In 2011, the CNIL (Commission nationale de l'informatique et des liberts), fined Google $123,000 over the collection of personal data, including passwords and the content of electronic messages, from home and other WiFi networks by Google's Street View cars as they circulated collecting photos for the company's mapping service.
Google was supposed to have destroyed the information, but said it discovered after a manual Street View disk inventory this month some of the data remained in its possession, ZDNet reported Tuesday.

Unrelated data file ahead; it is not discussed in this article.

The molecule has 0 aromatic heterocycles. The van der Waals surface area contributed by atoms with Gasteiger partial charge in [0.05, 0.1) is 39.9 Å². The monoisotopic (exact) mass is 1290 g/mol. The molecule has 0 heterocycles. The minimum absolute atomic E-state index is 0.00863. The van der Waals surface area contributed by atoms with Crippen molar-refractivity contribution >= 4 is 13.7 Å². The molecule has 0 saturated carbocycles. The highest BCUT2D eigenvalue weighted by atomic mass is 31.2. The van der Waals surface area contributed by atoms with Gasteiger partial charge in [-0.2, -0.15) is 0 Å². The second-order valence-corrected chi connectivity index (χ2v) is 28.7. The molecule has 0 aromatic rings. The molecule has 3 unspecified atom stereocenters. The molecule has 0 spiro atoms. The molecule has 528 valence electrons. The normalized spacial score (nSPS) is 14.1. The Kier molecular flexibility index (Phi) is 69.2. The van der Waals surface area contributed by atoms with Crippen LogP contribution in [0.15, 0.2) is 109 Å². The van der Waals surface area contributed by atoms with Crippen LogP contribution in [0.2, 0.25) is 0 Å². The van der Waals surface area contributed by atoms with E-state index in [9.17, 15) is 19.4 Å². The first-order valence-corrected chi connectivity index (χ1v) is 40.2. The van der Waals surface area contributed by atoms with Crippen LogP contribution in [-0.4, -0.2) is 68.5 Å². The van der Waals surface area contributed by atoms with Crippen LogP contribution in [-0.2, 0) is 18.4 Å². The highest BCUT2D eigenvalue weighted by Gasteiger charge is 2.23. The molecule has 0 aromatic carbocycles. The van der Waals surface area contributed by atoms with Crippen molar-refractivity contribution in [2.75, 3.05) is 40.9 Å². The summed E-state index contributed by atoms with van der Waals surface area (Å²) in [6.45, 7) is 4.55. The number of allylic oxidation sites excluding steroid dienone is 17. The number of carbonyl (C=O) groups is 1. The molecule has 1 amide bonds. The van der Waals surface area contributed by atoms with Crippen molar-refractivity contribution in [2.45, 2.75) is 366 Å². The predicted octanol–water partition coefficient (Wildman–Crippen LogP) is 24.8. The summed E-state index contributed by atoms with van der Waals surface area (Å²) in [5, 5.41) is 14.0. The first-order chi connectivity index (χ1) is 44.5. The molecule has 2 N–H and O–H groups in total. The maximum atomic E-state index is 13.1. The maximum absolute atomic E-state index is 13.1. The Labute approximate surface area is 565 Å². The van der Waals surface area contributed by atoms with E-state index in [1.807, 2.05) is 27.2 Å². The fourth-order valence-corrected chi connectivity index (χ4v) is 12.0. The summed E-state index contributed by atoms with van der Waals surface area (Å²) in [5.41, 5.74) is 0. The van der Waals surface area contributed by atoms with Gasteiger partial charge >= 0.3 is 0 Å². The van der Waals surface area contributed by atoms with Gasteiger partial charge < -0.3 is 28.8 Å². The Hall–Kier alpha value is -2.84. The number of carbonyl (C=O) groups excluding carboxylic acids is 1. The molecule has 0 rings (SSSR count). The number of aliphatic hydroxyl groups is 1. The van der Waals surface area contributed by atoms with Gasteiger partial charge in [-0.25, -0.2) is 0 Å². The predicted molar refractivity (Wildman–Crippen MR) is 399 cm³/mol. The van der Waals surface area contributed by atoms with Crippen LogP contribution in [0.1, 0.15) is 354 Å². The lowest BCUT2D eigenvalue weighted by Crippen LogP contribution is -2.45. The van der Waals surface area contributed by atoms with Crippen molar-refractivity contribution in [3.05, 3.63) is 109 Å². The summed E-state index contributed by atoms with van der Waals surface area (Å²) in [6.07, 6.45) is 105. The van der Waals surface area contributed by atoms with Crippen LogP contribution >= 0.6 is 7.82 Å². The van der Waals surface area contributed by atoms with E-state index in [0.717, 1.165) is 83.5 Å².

CNIL said it was reopening its investigation into the company following the discovery of the data.
Google also notified the British data watchdog agency, the Information Commissioner's Office, that it still possessed data relating to British WiFi networks and requested it be allowed to delete the data in question, a request refused by the ICO.
"Like its British counterpart, the CNIL has asked Google to make the data in question available, and to keep it secure for the duration of all necessary investigations," the French authority said in a statement.
Notable deaths of 2014 [PHOTOS]